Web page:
Nuclear Politics

UK / Parliament Group Urges Government To Support Nuclear Capacity Replacement In New Report

By Kamen Kraev
30 June 2021

Country at risk to have just one station operational beyond 2030
Parliament Group Urges Government To Support Nuclear Capacity Replacement In New Report
An all-party parliamentary group (APPG) on nuclear energy in the UK parliament has called on UK policy makers to “take decisions urgently in this parliament” to restore UK nuclear capacity to at least 10 GW based on “deployable technologies” by the early 2030s.

The APPG said in a new report supported by the UK Nuclear Industry Association that most of the UK’s commercial reactor units will retire by March 2024 with Sizewell B being the only station of the current fleet still operating in the next decade.

Without new investment, the UK will lose critical capabilities and its position as “an international leader” in nuclear technology, the report warned.

The APPG has urged the UK government to prioritise the introduction of legislation for a new nuclear financing model by the end of the year.

The government should also support specific projects which can deliver new capacity, while the nuclear industry must continue its work on reducing costs of new projects by at least 30% by 2030, the report said.

According to the report, the UK’s seven AGR (advanced gas-cooled reactor) power stations will all retire by 2030.

Even before these retirements, UK progress on the decarbonisation of power had stalled, said the report.

“Nuclear is the only clean power source the UK can rely on to stabilise our grid and to bolster our energy security”, the report said. “If the nuclear fleet is allowed to retire without replacement, we will fall further from our climate goals.”

The APPG also warned that fleet retirement without replacement will make the UK lose “critical“ skills and capabilities that will be hard to recover, while investors and developers will lose confidence in the UK.

The APPG referred to the UK government’s energy white paper and Boris Johnson’s 10 Point Plan as documents supportive of nuclear power, pursuing multiple large-scale nuclear projects and investment in small and advanced modular reactors (SMR and AMR), and fusion.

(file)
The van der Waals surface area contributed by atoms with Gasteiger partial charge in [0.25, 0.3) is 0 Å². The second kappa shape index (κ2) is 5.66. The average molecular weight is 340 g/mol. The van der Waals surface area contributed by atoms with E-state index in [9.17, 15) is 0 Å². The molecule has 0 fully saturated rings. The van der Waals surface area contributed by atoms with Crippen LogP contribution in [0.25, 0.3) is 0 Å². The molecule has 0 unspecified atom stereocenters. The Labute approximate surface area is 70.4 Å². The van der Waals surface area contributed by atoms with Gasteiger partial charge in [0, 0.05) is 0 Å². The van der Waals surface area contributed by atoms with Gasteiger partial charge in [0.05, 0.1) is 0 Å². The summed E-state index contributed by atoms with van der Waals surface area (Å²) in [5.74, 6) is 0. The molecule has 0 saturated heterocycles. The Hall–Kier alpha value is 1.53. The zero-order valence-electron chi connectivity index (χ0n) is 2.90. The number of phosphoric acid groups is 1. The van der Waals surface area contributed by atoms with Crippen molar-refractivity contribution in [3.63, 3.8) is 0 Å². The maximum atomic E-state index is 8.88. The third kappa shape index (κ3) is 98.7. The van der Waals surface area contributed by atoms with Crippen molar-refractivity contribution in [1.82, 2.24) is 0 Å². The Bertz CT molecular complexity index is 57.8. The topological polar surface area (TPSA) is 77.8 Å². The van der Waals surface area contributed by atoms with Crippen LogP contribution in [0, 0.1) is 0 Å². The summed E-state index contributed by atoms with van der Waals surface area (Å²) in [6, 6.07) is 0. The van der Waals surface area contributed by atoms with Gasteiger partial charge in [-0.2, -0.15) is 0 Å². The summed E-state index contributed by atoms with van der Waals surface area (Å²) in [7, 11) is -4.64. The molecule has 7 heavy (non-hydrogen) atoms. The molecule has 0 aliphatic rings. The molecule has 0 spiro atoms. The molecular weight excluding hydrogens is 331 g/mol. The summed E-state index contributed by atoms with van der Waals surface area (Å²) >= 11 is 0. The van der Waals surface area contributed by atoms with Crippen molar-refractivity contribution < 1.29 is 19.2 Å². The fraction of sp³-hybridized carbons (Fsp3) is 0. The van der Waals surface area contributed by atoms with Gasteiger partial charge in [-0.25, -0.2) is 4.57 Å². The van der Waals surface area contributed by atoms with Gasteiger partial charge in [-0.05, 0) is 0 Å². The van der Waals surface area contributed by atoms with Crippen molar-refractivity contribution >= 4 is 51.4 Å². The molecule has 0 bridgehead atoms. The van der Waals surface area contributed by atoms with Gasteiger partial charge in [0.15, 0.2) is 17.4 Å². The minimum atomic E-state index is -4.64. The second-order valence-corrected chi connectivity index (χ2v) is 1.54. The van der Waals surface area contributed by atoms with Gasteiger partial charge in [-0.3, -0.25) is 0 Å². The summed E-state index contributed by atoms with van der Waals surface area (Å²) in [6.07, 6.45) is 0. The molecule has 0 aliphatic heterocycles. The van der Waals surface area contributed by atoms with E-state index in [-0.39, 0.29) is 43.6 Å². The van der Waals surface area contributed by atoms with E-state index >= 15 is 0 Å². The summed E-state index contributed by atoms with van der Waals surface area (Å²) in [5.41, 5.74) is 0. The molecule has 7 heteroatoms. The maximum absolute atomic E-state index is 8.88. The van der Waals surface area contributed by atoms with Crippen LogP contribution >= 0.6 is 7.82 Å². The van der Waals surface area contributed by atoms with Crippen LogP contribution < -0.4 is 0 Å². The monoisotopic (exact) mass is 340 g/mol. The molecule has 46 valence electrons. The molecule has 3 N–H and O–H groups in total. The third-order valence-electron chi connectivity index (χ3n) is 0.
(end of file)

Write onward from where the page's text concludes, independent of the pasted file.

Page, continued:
“Building new capacity to replace the retiring fleet is the essential starting point to realise this vision, and to provide proof of cost reduction and UK value creation in nuclear projects,” said the APPG.

A proposed roadmap outlines the end of 2021 as a proposed target for the UK government to start the legislative process for a financing model to cover all stages of large and small new nuclear projects and agree on a five-year funding plan for delivery of an advanced modular demonstration project.

In 2022, the roadmap calls on the government to support a Sizewell C final investment decision and establish a siting and policy framework to enable the deployment of a fleet of SMRs and an AMR demonstrator.

The UK currently has 15 nuclear reactor units with commercial operation status at seven sites* with a total capacity of nearly 9 GW, according to the International Atomic Energy Agency. Earlier this month EDF Energy confirmed the decision to shut down two AGR reactors at Dungeness B, which will bring the operating fleet down to 13 units.

APPGs are informal cross-party groups in the UK parliament which have no official status. APPGs are usually run by members of parliament, however, many choose to involve individuals and organisations from outside parliament in their administration and activities.

*Heysham A and B are counted as a single site.

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